Here, though, the people leaving comments don't line up to tongue his Keynesian butthole.

NotApplicable's picture

But if he posted this over at HuffPo, they'd claim him as their god.

francis_sawyer's picture

"Here, though, the people leaving comments don't line up to tongue his Keynesian butthole..."


Au contraire...

Ms Creant ~ the other day [though well intentioned], gave a PERFECT example as to, at least, HOW, people 'line up', whilst abberantly aligning themselves amongst the 'FIGHT CLUB do~gooders'...

Let's roll... :-)

redpill's picture

The western world is lurching into tyranny and people think its just an economic recession.

Hard to watch.

francis_sawyer's picture



redpill ~ I don't want to lure you into the francis_sawyer 'web of sin', [but I'm serious about this]... I became so frustrated [the other day], that it finally dawned on me that the only way to interact with people might be to go to the CHAT ROOMS [on ZH] to articulate my views... [thus, the aforementioned 'invite']...

Now ~ consider this... If the ONLY way to hope to establish legitimate conjecture on a subject is to dismiss yourself to secrecy [outside of the public eye]... Well ~ you're already, likely, immersed into deep shit...

Supernova Born's picture

The religion is greed, the false idol is baseless fiat, the high priests are the central bankers and the sacrificial offering is the middle class.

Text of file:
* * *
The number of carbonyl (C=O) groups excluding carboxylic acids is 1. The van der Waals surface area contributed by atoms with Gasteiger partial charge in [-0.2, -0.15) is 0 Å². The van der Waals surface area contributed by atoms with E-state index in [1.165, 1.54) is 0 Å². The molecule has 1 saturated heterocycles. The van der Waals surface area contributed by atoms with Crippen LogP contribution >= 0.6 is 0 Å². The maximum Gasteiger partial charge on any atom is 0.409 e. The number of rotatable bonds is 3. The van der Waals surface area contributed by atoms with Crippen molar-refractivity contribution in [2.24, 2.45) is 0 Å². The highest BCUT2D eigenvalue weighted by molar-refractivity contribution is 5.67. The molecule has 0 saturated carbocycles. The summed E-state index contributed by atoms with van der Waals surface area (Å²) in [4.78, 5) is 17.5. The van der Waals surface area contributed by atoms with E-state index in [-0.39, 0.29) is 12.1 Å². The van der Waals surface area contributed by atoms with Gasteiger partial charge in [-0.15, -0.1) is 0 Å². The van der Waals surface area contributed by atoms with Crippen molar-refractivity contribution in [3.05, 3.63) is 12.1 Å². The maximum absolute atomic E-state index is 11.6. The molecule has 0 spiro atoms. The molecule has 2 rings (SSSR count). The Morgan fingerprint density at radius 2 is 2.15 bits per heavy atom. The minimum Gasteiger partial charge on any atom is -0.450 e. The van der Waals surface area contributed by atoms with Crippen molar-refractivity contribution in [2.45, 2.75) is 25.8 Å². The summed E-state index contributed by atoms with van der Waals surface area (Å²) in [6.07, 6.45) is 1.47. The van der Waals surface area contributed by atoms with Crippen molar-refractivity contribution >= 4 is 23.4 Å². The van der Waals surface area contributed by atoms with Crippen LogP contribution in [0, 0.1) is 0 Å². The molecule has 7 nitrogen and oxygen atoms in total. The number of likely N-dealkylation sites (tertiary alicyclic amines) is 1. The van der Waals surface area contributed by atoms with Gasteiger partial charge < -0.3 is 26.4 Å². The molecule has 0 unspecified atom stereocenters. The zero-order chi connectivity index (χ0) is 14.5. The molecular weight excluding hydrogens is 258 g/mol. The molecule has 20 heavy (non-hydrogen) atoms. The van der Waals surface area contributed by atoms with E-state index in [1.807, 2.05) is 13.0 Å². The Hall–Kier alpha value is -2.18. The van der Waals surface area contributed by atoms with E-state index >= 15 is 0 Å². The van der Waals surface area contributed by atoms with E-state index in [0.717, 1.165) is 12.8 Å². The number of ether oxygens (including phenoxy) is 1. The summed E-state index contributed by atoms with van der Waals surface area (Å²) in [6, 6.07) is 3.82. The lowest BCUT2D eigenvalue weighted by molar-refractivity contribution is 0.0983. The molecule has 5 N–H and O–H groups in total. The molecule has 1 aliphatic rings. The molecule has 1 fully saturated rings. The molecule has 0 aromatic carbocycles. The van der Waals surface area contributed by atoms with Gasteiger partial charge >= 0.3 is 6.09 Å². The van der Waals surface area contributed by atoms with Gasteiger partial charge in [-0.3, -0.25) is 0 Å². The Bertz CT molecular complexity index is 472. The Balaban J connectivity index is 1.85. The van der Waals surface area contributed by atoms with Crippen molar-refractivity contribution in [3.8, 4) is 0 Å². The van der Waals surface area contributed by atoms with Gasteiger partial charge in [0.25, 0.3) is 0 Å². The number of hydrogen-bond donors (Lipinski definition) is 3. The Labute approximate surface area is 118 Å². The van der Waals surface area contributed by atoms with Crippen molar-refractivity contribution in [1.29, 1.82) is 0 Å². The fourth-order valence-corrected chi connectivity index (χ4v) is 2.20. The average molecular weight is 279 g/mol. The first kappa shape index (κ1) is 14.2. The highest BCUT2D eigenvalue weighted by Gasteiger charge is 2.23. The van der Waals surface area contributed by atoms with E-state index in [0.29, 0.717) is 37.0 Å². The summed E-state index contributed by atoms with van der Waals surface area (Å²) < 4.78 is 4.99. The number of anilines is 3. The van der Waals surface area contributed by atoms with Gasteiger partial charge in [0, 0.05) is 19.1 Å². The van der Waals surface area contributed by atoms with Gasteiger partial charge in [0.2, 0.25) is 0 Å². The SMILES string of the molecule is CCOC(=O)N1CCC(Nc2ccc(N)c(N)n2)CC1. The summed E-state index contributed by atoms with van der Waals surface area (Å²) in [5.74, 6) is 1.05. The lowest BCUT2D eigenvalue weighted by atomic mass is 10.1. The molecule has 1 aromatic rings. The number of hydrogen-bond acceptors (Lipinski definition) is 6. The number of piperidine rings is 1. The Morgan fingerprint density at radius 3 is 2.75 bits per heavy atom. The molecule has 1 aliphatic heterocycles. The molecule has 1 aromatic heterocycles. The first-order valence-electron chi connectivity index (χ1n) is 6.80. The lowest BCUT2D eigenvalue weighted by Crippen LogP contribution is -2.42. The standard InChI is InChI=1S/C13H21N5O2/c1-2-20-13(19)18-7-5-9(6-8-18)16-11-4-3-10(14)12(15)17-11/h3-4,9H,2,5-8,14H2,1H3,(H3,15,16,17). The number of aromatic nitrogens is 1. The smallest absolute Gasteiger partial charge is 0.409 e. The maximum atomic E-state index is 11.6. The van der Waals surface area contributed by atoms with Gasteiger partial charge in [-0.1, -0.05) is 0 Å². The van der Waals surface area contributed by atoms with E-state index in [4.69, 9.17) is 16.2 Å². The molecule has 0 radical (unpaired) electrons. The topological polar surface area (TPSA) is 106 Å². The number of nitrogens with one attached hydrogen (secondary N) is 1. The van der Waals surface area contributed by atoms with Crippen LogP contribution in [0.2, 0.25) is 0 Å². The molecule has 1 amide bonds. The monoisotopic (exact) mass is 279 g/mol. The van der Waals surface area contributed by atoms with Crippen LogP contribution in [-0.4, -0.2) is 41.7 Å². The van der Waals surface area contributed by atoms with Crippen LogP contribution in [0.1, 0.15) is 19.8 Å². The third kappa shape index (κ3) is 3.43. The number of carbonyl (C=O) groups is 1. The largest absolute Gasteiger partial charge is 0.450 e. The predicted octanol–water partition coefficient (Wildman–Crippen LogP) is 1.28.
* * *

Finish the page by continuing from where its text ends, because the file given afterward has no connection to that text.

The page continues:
Raymond K Hessel's picture

ZH has chat rooms?


So this is what Cato must have felt like watching the Republic turn into the Empire.  

So this is what Padmé must have felt like watching the Republic turn into the Empire.

So this is what Snowball must have felt like watching the Animal Farm turn into the Manor Farm.

So this is what Raymond must have felt like watching the American republic turn into the United States of America.

TruthInSunshine's picture

I have approx 38 requests that I accepted, yet can't interact with via zchat.

I think it might have something to do with the adblockplus, https everywhere and ghostery (along with some other privacy plugins and settings).

Anyone else have this issue?

Manthong's picture